in some cases to place the supporters
to stand upon a definite object, which
object is recited in the blazon and
becomes an integral and unchange-
able portion of the supporter. Thus
Lord Torrington's supporters are each
placed upon dismounted ships' guns [" Dexter, an heraldic antelope
ermine, horned, tusked, maned and hoofed or, standing on a ship
gun proper ; sinister, a sea-horse proper, on a like gun "], Lord
Hawke's l dexter supporter rests . his sinister foot upon a dolphin,
and Lord Herschell's supporters each stand upon a fasces [" Sup-
porters : on either side a stag proper, collared azure, standing
on a fasces or "]. The supporters of Lord Iveagh each rest a
hind - foot upon an escutcheon [" Supporters : on either side a
stag gules, attired and collared gemel or, resting the inner hoof on
an escutcheon vert charged with a lion rampant of the second"],
whilst the inner hind-foot of each of Lord Burton's supporters
1 Supporters of Lord Hawke : Dexter, Neptune, his mantle of a sea-green colour, edged argent,
crowned with an Eastern coronet or, his dexter arm erect, darting downwards his trident sable,
headed silver, resting his sinister foot on a dolphin, also sable ; sinister a sea-horse or, sustaining in
his forefins a banner argent the staff broken proper.
THE COMPARTMENT 443
rests upon a stag's head caboshed proper. Probably absurdity could
FIG. 673. Arms of Cape Town : Or, an anchor erect sable, stock proper, from the ring a riband flowing
azure, and suspended therefrom an escocheon gules charged with three annulets 6f the field ; and for
the crest, on a wreath of the colours, upon the battlements of a tower proper, a trident in bend
dexter or, surmounted by an anchor and cable in bend sinister sable.
go no further. But in the case of the supporters granted to Cape
Town (Fig. 673), the official blazon runs as follows : " On the dexter
444 A COMPLETE GUIDE TO HERALDRY
side, standing on a rock, a female figure proper, vested argent, mantle
and sandals azure, on her head an estoile radiated or, and supporting
with her exterior hand an anchor also proper; and on the sinister
side, standing on a like rock, a lion rampant guardant gules." In this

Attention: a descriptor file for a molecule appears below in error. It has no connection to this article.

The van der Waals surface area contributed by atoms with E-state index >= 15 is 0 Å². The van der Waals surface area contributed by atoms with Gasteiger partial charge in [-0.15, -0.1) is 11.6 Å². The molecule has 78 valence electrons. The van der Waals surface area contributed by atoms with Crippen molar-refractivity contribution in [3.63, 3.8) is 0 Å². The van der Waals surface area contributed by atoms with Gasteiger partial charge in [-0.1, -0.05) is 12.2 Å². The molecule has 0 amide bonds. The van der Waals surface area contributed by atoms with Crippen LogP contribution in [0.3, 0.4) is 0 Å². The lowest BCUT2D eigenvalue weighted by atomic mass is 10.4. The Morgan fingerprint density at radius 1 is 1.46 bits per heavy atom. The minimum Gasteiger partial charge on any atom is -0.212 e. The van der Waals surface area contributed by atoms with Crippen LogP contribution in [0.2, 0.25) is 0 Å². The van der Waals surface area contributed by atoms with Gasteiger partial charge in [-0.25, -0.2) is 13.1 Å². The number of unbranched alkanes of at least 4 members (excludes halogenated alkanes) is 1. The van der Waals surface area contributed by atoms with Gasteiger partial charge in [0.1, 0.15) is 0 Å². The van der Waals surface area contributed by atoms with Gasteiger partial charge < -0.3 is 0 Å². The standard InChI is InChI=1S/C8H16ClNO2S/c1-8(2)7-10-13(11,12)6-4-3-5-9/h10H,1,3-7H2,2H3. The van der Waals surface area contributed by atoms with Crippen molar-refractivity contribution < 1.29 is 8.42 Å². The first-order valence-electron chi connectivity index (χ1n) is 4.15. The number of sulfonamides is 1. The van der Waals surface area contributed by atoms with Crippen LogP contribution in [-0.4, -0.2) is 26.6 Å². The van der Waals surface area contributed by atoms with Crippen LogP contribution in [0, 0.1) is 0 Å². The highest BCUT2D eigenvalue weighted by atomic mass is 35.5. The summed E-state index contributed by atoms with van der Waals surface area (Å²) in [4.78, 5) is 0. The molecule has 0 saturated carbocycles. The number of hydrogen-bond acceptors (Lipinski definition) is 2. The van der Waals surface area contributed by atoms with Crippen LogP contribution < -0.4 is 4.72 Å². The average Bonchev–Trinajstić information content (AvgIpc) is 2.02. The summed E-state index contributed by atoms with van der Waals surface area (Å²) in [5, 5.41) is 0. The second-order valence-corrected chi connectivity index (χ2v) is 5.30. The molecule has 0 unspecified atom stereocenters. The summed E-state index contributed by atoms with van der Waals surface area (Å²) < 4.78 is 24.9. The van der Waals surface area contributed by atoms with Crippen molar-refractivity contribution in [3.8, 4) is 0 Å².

case it will be seen that the rocks form an integral part of the
supporters, and are not merely an artistic rendering of the com-
partment. The illustration, which was made from an official
drawing supplied from the Heralds' College, shows the curious way
in which the motto scroll is made to answer the purpose of the com-
Occasionally the compartment itself as a thing apart from the
supporters receives attention in the blazon, e.g. in the case of the
arms of Baron de Worms, which are of foreign origin, recorded in
this country by Royal Warrant. His supporters are : " On a bronze
compartment, on either side a lion gold, collared and chained or, and
pendent from the compartment a golden scroll, thereon in letters gules
the motto, ' Vinctus non victus.' "
In the Royal Arms of the United Kingdom the motto " Dieu et
mon Droit " is required to be on the compartment below the shield,
and thereon the Union Badge of the Rose, Thistle, and Shamrock en-
grafted on the same stem.
The city of Norwich is not officially recognised as having the
right to supporters, and doubtless those in use have originated in the
old artistic custom, previously referred to, of putting escutcheons of
arms under the guardianship of angels. They may be so deciphered
upon an old stone carving upon one of the municipal buildings in
that city. The result has been that two angels have been regularly
adopted as the heraldic supporters of the city arms. The point that
renders them worthy of notice is that they are invariably represented
each standing upon its own little pile of clouds.
The arms of the Royal Burgh of Montrose (Forfarshire) afford an
official instance of another variety in the way of a compartment, which
is a fixed matter of blazon and not depending upon artistic fancy.